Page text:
March 14, 2018

Florida Constitution Revision Commission: Rules?

You know those public hearings that various commissions hold, when they are required to obtain citizen input or expertise? It sounds boring, but that's called democracy in action, right? At the municipal level, that might mean fifty people coming up to the microphone to deliver their three minutes of articulate oratory on whatever subject has rumpled their dumpling. But at the state level that might mean several thousand people ready to sound off. And yet, yesterday, three companions and I trudged up to St. Petersburg to sit through just such a hearing. And I came away hopeful.

The Florida Constitution Revision Commission (CRC) is convened once every 20 years to propose amendments to the Florida Constitution. The amendments that the Commission approves will go directly on the November 2018 ballot. Here is my review of some of the public's suggestions. It would be fair to say that, thus far, the Commission has been stunningly dismissive of the voice of the people. According to the League of Women Voters, only 6 of the public's 2200 proposals were even considered by the Commission. So my expectations going in to yesterday's hearing were right down at ground level slithering alongside some snakes and worms.

I had two objectives in mind, when I decided to attend this sixth of six public hearings to be held by the CRC in 2018. First, I was curious how the Parkland, Florida families, who had lost beloved friends and family during the recent gun massacre, might try to use this forum. There were no gun reform proposals under consideration, but that might fuel some disruptive impulses. Second, very few of the 36 proposals left standing at this point deserve to go on my ballot. Most did not belong in the Constitution. And a good chunk of them were aimed squarely at stripping away Floridian's constitutional protections. I wanted to hear my fellow citizens give this Commission an earful. Although there was an element of tilting at windmills, I too wanted to have my say.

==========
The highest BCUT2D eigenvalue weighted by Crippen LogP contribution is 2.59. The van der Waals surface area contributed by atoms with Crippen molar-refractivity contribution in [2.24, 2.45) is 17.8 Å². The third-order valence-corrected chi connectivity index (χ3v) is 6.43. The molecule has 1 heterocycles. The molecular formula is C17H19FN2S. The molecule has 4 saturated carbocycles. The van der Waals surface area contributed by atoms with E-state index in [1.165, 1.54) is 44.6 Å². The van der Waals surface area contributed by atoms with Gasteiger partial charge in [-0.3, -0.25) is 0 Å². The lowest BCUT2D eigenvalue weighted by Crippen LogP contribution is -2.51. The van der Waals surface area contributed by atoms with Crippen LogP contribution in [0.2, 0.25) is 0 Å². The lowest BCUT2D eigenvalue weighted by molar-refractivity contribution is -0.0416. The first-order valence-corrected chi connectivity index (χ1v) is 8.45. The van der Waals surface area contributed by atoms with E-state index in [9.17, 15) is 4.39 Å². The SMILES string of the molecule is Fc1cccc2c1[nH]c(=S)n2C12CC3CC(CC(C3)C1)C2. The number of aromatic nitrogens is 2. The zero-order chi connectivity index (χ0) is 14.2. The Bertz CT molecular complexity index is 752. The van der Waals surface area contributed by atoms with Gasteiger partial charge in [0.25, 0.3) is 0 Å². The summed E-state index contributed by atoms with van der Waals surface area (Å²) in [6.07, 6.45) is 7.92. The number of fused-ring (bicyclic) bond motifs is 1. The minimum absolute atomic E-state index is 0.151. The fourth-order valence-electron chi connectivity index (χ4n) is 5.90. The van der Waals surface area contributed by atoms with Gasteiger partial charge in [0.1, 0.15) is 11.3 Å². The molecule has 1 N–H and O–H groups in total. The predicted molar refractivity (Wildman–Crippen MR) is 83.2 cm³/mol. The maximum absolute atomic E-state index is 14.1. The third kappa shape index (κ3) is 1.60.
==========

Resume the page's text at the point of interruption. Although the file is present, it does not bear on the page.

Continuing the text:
We arrived very early in order to assure that we would be able to speak. It was first come, first to speak. While waiting in line for the doors to open, I noticed a woman in a bright pink Planned Parenthood shirt. I thought she might be misinformed. Proposal 22, seeking to downgrade privacy protections, had already been tabled. It was no longer up for consideration. A woman's right to abortion was secure under the Florida Constitution's privacy provision. As fate would have it, in a room of 1000 chairs, we ended up sitting next to the woman in the pink Planned Parenthood shirt. Several other Planned Parenthood supporters were sitting next to her. I asked them how the CRC process could allow proposals that had been tabled to move forward. After a quick search, we found the fourteen page document that outlines the rules of the 2017-2108 Florida CRC. Proposals could be made, debated, amended, postponed, reconsidered, withdrawn, tabled, approved, and so on. But in the end, there did not seem to be anything in the Rules Document to prohibit the full Commission from voting on a tabled proposal that had previously been voted down in committee. Upon first glance, their concerns seemed legitimate.